Wednesday, February 10, 2021

Beauticians and the Civil Rights Movement

(L to R) Mamie Stewart Love Wallace, Annie Townsend Brewster, and Bernice Smith.
In the 1920s, Mamie Stewart, Annie Townsend, and Bernice Smith were born in Benton, La, where they grew up learning that not all citizens in America were given equal rights. Little did they know that a century later, they would still be remembered and talked about for their never-ending pursuit for equal rights and reconciliation between races.

These three girls grew up to become successful business owners, civic leaders, and civil rights activists. Stewart, better known today as Mamie Love Wallace, founded the Modern Beauty Shop on Milam Street in the business district of the old Allendale neighborhood in Shreveport. Townsend, better known as Ann Brewster, was the co-owner. Later, Smith went to cosmetology school and went to work at Modern Beauty Shop.

These women were more than just beauticians. They were entrepreneurs, leaders, activists, and freedom fighters. Being self-employed, the women could be more active in fighting for civil rights than if they had been in the employ of another. They did not have to fear losing their jobs if they were found to be involved in any activities to advance equal rights.

In an interview, Wallace explained that her mother was a civil rights worker whose involvement in the movement got her interested. Her mother was a teacher, and many of her siblings also became teachers, but Wallace saw how the fear of losing your job hindered the work that needed to be done, which is why she became a beautician.

As an officer of the Louisiana state beauticians Wallace attended the National Beauticians' Convention in New Orleans in 1958. It was at this convention where Wallace met Martin Luther King Jr. for the first time. King spoke to the beauticians about the advantages they had as self-employed people and how they could support the civil rights movement.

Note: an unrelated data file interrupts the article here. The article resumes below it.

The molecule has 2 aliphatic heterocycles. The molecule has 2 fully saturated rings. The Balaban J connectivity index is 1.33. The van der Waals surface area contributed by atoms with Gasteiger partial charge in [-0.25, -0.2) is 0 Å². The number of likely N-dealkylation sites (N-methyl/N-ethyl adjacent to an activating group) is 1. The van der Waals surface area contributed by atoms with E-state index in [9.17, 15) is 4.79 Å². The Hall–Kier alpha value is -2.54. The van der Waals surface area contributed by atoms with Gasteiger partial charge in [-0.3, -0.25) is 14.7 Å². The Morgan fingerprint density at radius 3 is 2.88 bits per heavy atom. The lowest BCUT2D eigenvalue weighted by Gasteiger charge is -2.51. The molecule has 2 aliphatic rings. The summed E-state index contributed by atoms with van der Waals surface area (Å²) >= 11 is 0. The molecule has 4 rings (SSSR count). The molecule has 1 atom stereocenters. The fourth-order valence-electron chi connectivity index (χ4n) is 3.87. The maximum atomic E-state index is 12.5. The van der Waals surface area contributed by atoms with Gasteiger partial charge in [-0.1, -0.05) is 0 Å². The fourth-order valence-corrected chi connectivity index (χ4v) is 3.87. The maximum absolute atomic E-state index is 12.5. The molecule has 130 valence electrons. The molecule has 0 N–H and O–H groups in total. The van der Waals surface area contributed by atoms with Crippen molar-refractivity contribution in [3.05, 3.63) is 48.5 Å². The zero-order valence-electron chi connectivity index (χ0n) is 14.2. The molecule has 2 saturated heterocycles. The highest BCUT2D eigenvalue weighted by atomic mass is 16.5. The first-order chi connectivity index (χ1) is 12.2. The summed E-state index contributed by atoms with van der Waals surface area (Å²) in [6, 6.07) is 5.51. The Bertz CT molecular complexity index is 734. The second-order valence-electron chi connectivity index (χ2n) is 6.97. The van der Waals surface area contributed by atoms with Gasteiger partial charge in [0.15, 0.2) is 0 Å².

A few months later, King made his first visit to Shreveport, where he spoke at the Southern Christian Leadership Conference at Galilee Baptist Church. The fear of violent repercussions made most churches afraid to open their doors to King, but Wallace's brother, the Rev. Jessie Taylor Stewart, was the pastor of Galilee Baptist Church, and he was not afraid.

The newspapers would not print the announcement of his scheduled visit, so flyers were made and distributed at barbershops and beauty salons like the Modern Beauty Shop. The majority of people in attendance besides the usual congregants were barbers, beauticians, and ministers. Again, those not self-employed were afraid to lose their jobs, and they often avoided taking any chances.

The Modern Beauty Shop, like so many, became a place for strategy meetings and education about the movement. It also served to provide a safe place for community members to communicate about issues and events. These women talked to their clients about the importance of being an informed participant in the voting process. If they were not registered to vote, they would be educated on the literacy test and provided with voter registration forms.

All three beauticians were known for their participation in countless voter registration drives, marches, sit-ins, and other non-violent protests. Smith was among the plaintiffs in the civil rights lawsuit that helped to desegregate Caddo Parish Schools, and her daughter, Brenda, was the first black student to integrate at Byrd High School. Wallace was a plaintiff in a lawsuit to integrate restaurants and was one of the first black people to eat at Woolworth's diner after integration.

Brewster was especially outspoken about the need for justice and was known for being arrested for protests that she was not in attendance. When students demonstrated at Booker T. Washington High School, police officers showed up at the salon to arrest her, and when she explained that she was not there, the police said, "her name was mentioned." Brewster opened her home for NAACP meetings and local gatherings of the Southern Christian Leadership Conference. King shared his vision with a group of like-minded people in her Allendale home. She also provided food and shelter for freedom riders that came through town.

These women cared about people, and they were passionate about fixing the injustices they faced. They fought and risked their lives to make a better world for themselves and future generations. They were instrumental in changing the course of black Americans' civil rights in the local community.

To learn more about black history in Bossier Parish, visit the Bossier Parish Libraries History Center, 2206 Beckett Street, Bossier City. Whether you want to know about local history or research your family history, we are here to help. Can't come in, call 318-746-7717 or email with your request.

By: Amy Robertson

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